The bottom ten states by ranking are
|3. South Carolina
|7. North Carolina
We need a public option in health care reform, preferably a single payer plan, and we need it now.
We have to fight for quality public health care as if our lives depend on it. Literally. Lives depend on it.
Sadly, the District of Columbia has the highest percentage of Infant Mortality, with 14.1/1000
Infant mortality is defined as the number of deaths of infants (one year of age or less) per 1000 live births.
If the best indicator of the policies followed by our political leaders is the quality of health, education and prosperity that their constituents enjoy, we can safely say that our nations private health care system and Republican leadership have failed miserably.
Many factors effect the infant mortality rate. First and foremost among these factors are the availability of medicine and health care to the public itself, and the amount of wealthy or poverty in which that population lives.
In instances like this many issues seem to converge. Racism, empathy, health care reform, poverty, the economy, all these issues add up to this sad fact; the same people who fear empathy, reverse racism, health care reform and all the strawmen they can raise do not care one bit about the fact that American infants die at a higher rate than any other nation of our stature that has a single payer public health care system and a strong social safety net for those who are less fortunate than others.
In this case, personal responsibility literally translates into “if you wanted to have a better chance at survival you should have been born into a family that wasn’t as disadvantaged. I am not responsible for your problems. ”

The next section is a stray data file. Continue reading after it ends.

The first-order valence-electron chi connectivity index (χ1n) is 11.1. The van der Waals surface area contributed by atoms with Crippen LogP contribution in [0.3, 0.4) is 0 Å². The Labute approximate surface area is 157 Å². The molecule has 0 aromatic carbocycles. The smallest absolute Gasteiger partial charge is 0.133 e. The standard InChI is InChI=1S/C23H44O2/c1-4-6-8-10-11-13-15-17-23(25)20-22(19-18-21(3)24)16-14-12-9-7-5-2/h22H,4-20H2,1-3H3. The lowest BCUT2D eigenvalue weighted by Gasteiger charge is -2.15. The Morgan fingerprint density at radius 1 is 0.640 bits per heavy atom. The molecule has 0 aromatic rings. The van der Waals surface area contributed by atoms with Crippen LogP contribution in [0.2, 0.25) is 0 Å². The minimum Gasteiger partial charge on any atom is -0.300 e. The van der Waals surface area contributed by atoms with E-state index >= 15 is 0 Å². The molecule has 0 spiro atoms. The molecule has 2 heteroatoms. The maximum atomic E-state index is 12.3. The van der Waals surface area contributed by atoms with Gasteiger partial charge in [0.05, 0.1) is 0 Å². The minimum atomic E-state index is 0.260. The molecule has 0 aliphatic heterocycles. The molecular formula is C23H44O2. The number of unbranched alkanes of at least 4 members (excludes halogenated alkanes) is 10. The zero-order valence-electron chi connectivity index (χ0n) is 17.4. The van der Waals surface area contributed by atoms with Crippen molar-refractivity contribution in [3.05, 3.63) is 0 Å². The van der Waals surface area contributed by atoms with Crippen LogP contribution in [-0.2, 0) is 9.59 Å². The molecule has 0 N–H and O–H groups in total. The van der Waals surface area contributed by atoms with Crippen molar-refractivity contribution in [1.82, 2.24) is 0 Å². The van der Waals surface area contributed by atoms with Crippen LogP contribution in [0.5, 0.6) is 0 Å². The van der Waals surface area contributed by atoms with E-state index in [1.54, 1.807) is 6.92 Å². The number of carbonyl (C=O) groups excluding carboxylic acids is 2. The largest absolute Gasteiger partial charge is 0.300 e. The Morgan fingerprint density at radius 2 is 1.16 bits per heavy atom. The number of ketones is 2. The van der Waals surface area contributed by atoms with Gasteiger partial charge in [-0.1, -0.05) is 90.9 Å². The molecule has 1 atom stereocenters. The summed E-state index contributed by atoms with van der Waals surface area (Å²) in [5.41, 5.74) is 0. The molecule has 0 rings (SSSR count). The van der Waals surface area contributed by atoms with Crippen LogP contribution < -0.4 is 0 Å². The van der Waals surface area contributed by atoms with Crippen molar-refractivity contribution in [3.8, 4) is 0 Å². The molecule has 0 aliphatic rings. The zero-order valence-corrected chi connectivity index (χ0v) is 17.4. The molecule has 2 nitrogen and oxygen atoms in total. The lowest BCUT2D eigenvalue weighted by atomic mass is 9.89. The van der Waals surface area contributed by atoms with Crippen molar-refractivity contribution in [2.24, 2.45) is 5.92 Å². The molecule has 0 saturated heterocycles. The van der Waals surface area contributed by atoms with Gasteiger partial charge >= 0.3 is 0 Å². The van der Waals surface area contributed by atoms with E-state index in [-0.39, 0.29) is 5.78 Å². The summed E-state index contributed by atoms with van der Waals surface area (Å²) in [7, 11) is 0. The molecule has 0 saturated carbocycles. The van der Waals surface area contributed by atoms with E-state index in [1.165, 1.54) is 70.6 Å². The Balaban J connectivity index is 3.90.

The nearly 10-year decline in U.S. infant mortality rates has stalled and disparities between black and white infant mortality persist, according to CDC data, the Wall Street Journal reports. According to the data, black infants are 2.4 times more likely to die before age one than white infants.
In 2005, 13.26 black infants died per 1,000 live births, which is similar to the rate in some developing nations, the Journal reports. Among white infants, the mortality rate increased slightly to 5.73 deaths per 1,000 live births, up from 5.66 deaths in 2004, according to the data. Overall, the U.S. infant mortality rate increased from 6.78 deaths per 1,000 births in 2004 to 6.86 deaths per 1,000 births in 2005. According to the Journal, infant mortality rates had “steady declines” in the 1990s and early 2000s, particularly among white infants.
CDC officials say the higher rates in large part can be attributed to low birthweights, shorter gestation periods and premature births. Experts say that it is difficult to identify a link between race and higher infant mortality but noted that higher rates of poverty, limited access to health care and dietary differences are possible contributors (Abkowitz, Wall Street Journal, 7/30).
More often than not, those of us who lack basic health care and preventative medicine are those people who are poor and disadvantaged. Often, those same people are minorities, women and people who are not born into the wealth that gives people greater opportunity. It should be telling that, as a society, we have failed to provide for the majority of our citizens as well as other nations that are not as profit hungry.
The divide between the rich and poor in America can be plainly seen here.